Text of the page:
Gerry McGeough has been granted leave to appeal to the UK’s highest court, over his conviction for trying to murder a soldier more than 30 years ago.
He was jailed three years ago for the attempted murder of off-duty UDR soldier, Sammy Brush.
According to the BBC, McGeough is challenging his conviction and has been granted leave for a Supreme Court appeal.
The court will be asked to rule on whether admissions made by McGeough during a Swedish asylum application should have been relied upon during his 2011 trial.
Speaking about the appeal, his solicitor said: “In addition to the new headline facts disclosed about Gerry McGeough’s case, there are important aspects of European and domestic law which say his conviction is unsafe.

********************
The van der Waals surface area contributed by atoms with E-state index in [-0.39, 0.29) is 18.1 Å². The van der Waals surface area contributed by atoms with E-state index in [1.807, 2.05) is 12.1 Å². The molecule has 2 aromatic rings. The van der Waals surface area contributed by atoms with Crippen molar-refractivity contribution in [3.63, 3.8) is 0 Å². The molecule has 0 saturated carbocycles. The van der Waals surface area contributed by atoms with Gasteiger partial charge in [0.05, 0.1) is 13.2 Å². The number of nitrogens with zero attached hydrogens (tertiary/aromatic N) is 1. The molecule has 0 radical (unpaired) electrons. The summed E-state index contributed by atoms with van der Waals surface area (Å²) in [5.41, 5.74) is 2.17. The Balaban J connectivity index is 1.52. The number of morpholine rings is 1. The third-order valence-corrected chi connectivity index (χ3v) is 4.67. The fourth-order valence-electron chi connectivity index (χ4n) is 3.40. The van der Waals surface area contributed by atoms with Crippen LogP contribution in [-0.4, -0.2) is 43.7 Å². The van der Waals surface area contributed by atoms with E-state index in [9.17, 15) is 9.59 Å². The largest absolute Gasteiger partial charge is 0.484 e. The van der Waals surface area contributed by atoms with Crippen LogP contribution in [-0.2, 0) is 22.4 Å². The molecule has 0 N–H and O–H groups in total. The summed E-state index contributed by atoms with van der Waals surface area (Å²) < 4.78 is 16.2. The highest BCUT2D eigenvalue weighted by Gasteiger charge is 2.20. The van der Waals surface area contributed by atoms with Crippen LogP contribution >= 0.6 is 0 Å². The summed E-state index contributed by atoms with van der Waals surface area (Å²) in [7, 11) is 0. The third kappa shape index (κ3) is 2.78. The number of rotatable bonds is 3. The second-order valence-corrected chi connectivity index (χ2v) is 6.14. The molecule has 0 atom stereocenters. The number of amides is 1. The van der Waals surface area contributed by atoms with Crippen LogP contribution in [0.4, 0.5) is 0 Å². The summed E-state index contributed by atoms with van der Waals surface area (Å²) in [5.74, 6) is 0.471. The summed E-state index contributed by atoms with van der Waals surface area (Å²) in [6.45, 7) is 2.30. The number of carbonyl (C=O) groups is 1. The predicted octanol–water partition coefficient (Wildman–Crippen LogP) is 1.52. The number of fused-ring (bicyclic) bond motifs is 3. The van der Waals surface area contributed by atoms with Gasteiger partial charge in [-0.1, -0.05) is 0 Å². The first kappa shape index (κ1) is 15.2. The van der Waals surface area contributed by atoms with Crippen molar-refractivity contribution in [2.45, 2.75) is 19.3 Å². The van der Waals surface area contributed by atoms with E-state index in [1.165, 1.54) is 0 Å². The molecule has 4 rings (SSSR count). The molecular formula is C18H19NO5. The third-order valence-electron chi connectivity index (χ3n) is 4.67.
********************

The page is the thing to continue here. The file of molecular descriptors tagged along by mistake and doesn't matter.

“Not least, the evidence adduced at Gerry McGeough’s trial from an alleged asylum application made 30 years ago in Sweden.
“The receipt of such evidence at his trial was a breach of common law rules and Article 6 of the European Convention on Human Rights (right to a fair trial).
“EU law recognises the need for a common policy of protection for asylum seekers yet in Gerry McGeough’s case this was repeatedly ignored.”
Last week, it was claimed that Downing Street has ordered the release of the former IRA man following pressure from Sinn Féin president Gerry Adams.